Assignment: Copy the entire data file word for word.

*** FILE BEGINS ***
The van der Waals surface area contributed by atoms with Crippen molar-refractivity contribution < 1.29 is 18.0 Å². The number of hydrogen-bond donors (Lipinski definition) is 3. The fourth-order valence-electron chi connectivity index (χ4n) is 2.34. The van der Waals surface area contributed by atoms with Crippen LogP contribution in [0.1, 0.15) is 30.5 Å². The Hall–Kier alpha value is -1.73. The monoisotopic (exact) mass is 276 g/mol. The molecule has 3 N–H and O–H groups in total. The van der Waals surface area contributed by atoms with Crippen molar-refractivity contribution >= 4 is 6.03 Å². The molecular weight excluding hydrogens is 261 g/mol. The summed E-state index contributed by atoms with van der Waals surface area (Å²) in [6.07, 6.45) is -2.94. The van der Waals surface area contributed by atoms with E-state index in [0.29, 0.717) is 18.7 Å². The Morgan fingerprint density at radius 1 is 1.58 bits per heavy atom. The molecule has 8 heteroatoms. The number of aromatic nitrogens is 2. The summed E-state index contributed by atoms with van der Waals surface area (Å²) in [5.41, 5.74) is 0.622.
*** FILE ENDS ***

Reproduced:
The van der Waals surface area contributed by atoms with Crippen molar-refractivity contribution < 1.29 is 18.0 Å². The number of hydrogen-bond donors (Lipinski definition) is 3. The fourth-order valence-electron chi connectivity index (χ4n) is 2.34. The van der Waals surface area contributed by atoms with Crippen LogP contribution in [0.1, 0.15) is 30.5 Å². The Hall–Kier alpha value is -1.73. The monoisotopic (exact) mass is 276 g/mol. The molecule has 3 N–H and O–H groups in total. The van der Waals surface area contributed by atoms with Crippen molar-refractivity contribution >= 4 is 6.03 Å². The molecular weight excluding hydrogens is 261 g/mol. The summed E-state index contributed by atoms with van der Waals surface area (Å²) in [6.07, 6.45) is -2.94. The van der Waals surface area contributed by atoms with E-state index in [0.29, 0.717) is 18.7 Å². The Morgan fingerprint density at radius 1 is 1.58 bits per heavy atom. The molecule has 8 heteroatoms. The number of aromatic nitrogens is 2. The summed E-state index contributed by atoms with van der Waals surface area (Å²) in [5.41, 5.74) is 0.622.